W is for Wart-Biter

‘W’ is for Wart-Biter, which, much to the astonishment of anybody you tell, does just that.

Wart Biter Image: By Prof. emeritus Hans Schneider (Geyersberg) (Own work) [GFDL (http://www.gnu.org/copyleft/fdl.html) or CC BY 3.0 (http://creativecommons.org/licenses/by/3.0)], via Wikimedia Commons

Insects get a raw deal out of modern culture.  Even in the age of ‘the new nature writing’, with nature books riding high in the bestseller charts, insects don’t often capture the public imagination. For example, at the time of writing just six of the Amazon bestsellers categorized under ‘nature’ were specifically insect books. Of these two are about butterflies – which don’t really count, as everybody loves butterflies! – leaving only bumblebee guru Dave Goulson’s hugely successful pair of nature memoirs, the best available field guide to moths, and a general insect field guide.

The six-legged world fares little better in the Waterstones bestseller lists, where the top 50 nature books features three iterations of Michael Chinery’s classic guide to British insects, Goulson again, and another few books about butterflies and moths. I don’t want to overstate the poor representation of insects – it is encouraging that the likes of Dave Goulson are making a splash – but I think it is symptomatic of insects’ not really being considered proper animals. Even so-called animal lovers would readily admit to having a ‘squash first, ask questions later’ policy towards any insect that gets too close for comfort.

This is a pity, for there is a great wealth of cultural heritage associated with insects, dating back to when they were much more a part of our everyday experience – and presumably much more abundant, before the advent of modern farming. One particularly strange and wonderful example is the wart-biter cricket (a now very rare member of the bush cricket family), which, much to the astonishment of anybody you tell, does just that. Watch this old TV clip on YouTube for a description of the wart-biter in action, delivered with beautiful British understatement by a London Zoo keeper.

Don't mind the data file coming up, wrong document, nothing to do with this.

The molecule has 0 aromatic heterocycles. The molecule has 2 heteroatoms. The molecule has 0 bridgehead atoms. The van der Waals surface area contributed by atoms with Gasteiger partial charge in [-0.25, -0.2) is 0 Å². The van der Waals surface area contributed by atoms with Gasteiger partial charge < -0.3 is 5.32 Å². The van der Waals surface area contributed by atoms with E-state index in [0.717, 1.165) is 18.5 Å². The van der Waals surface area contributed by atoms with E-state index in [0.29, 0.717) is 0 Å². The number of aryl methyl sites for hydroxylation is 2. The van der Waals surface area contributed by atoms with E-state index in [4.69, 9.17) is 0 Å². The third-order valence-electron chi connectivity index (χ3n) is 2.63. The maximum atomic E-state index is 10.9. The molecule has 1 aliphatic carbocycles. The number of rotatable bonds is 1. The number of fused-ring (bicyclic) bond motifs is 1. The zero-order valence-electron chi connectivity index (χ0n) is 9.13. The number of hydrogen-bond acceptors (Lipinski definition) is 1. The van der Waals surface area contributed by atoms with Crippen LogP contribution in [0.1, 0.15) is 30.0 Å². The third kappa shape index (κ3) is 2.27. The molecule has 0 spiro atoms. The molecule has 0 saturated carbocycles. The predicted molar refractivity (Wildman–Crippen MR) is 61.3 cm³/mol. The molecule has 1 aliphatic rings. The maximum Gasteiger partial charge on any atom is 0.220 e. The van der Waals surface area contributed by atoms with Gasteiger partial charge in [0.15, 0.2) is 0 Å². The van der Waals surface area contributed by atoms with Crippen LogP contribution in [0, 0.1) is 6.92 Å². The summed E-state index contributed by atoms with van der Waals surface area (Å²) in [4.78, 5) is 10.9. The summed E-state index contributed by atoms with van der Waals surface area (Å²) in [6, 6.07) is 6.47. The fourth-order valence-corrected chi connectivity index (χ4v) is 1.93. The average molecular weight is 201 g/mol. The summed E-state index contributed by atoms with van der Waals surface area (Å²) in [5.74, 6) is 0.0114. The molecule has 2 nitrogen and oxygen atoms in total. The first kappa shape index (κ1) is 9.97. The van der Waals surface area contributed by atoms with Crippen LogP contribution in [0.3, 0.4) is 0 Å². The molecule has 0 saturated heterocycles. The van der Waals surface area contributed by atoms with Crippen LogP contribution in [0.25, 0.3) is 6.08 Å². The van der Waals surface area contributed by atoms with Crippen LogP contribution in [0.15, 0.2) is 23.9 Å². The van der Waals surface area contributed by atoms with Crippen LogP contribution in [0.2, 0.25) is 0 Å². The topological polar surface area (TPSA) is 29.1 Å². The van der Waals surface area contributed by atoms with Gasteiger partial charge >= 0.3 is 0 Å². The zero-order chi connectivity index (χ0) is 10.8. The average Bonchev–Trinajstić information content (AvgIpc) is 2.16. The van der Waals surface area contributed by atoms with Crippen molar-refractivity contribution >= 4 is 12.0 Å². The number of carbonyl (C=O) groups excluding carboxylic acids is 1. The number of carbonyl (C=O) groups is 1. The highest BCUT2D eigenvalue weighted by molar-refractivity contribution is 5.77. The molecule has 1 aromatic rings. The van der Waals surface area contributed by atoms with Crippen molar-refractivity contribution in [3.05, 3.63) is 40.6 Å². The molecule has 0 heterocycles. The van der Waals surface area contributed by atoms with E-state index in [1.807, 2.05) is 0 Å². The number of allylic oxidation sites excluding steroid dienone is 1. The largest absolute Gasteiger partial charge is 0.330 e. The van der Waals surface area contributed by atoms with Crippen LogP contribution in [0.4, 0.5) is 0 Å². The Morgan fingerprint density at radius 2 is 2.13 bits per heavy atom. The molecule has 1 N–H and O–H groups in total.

The dubiously useful wart-curing function of this gastronomic orthopteroid was apparently first discovered in Scandinavia, but clearly the practice caught on across Europe, giving rise to the English common name as well as the French verrucivore. Moving back to the present day, if a cricket that apparently seeks out and destroys warts isn’t able to pique public interest, I don’t know what can.

Further reading:

Arkive page for the wart-biter cricket

Wart-biter ecology and conservation from Buglife UK.

Bugs Britannica by Peter Marren and Richard Mabey


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